Salisbury Family Powers Car with Solar Rays
By Juanita Teschner
Ken and Kathryn Clifton of Salisbury are sold on electric cars and solar power.
That combination allows them to run their new Nissan Leaf with sunshine. “If we were buying the electricity to run the car, it would be between 2 and 3 cents a mile,” Ken Clifton says. “That would mean we could go 250 miles and it would cost us $5.00.”
But savings on fuel was not the only reason Clifton decided to purchase an electric car. Actually, make that two electric cars. His wife commandeered the first so he ordered a second Nissan Leaf, which is scheduled to arrive in January.
He and Kathryn, who graduated from Catawba College with a degree in environmental science, know that the Charlotte-Salisbury-Gastonia metropolitan area is ranked 10th worst in the nation for ozone pollution so they wanted to get a non-polluting vehicle.
“I don’t think there’s anything we do on the planet that’s worse than a car,” Clifton says. “It’s so resource intensive. You’ve got oil to change, oil filters, air filters, spark plugs, wires, belts, hoses, antifreeze. It’s this hole that you keep throwing money down.”
When he and Kathryn were considering an electric car over a gas-powered vehicle, he asked her, “When was the last time we had to do something to the electric washing machine?” Since they were still using a washing machine bought by his grandparents in the 1970s, he knew that would be a selling point.
The owner’s manual for the Leaf noted that the only thing the electric car requires between 0 and 98,000 miles is to measure the brake pads, rotate the tires and check the cabin air filter.
Granted, electric cars require charging stations, but the Cliftons took advantage of Duke Energy’s pilot program to install a charging station for free. Had they paid for it themselves, it would have cost $2,700.
Their 24 solar panels made the deal even sweeter. “We make our electricity for the whole house,” Clifton says. By using net metering, they send any electricity they don’t use back to Duke Energy during the day, making their meter run backward. Then at night, they use the stored energy.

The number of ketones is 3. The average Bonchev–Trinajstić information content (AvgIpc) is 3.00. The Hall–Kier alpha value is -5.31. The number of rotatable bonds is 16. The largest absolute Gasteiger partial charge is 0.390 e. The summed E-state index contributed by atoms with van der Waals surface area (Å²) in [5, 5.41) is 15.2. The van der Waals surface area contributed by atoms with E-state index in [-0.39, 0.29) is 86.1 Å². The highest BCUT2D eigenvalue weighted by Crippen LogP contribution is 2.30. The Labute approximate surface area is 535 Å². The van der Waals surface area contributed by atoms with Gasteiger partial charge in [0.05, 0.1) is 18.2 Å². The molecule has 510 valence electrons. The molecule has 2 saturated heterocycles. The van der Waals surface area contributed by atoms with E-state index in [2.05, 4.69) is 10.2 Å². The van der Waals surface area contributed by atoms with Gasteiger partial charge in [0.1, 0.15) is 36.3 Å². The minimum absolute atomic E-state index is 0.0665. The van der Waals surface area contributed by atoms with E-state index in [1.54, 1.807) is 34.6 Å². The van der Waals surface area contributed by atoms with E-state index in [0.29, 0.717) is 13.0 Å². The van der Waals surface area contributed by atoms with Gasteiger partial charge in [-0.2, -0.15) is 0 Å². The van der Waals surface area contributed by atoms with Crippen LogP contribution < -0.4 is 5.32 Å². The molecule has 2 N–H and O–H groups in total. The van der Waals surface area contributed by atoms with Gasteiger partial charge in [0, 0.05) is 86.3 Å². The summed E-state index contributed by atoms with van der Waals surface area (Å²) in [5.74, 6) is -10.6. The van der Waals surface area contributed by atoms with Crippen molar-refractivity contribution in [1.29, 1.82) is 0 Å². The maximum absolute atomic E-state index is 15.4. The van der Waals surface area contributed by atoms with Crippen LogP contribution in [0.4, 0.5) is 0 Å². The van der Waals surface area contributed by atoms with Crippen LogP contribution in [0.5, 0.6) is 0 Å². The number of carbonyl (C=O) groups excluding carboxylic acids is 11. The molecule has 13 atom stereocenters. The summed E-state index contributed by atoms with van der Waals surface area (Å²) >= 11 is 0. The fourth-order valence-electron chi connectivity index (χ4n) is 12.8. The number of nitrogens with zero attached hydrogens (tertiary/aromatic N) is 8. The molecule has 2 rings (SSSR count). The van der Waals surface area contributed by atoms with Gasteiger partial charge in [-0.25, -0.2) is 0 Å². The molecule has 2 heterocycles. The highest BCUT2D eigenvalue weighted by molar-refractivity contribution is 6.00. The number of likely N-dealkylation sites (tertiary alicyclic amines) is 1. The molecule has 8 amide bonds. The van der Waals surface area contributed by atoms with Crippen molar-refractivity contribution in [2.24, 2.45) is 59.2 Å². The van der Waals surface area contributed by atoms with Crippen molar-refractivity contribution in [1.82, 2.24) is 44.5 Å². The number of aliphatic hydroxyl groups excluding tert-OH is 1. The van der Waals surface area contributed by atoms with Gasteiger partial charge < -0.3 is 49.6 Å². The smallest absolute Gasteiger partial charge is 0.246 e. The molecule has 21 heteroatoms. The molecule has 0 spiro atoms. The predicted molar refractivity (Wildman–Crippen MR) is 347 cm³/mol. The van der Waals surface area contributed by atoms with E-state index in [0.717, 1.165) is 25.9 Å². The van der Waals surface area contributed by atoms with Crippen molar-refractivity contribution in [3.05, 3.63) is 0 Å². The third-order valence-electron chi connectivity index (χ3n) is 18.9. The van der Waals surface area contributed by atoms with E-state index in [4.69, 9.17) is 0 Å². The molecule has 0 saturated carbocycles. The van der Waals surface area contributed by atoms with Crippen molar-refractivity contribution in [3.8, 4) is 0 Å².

The day they brought the car home, they plugged it into the charging station. “The house was drawing 600 watts of electricity, the car was drawing 3,700 watts of electricity and my solar panels were producing 4,700 watts, so we were running the house, charging the car and still sending power out to other customers here in the neighborhood that are hooked up to Duke Energy,” he says.
Clifton figures that nine-to-10 solar panels would provide enough electricity to power an electric car. A full charge, which takes 3 ˝ hours, lasts about 100 miles.
They got a $7,500 tax credit on the purchase of their car, which Clifton says has “all the bells and whistles,” bringing its cost down to $29,500. A basic model costs $26,000-27,000 with the tax credit.
For Clifton, buying an electric car was a no brainer. “Were we going to buy one that we needed to buy gas for and do all the upkeep on, or were we going to buy one that’s like a toaster that you just plug it up and it works?”
The answer was obvious for Clifton. That’s why a second Nissan Leaf will be sitting in their driveway in January. Says he: “I can hardly wait.”
For graphs on the Cliftons’ solar production and power to charge the car, visit http://www.kenclifton.com and go to the second article.
The Center for the Environment at Catawba College was founded in 1996 to provide education and outreach centered on prevalent environmental challenges and to foster community-oriented sustainable solutions that can serve as a model for programs throughout the country. For more information, visit www.centerfortheenvironment.org or www.campaignforcleanair.org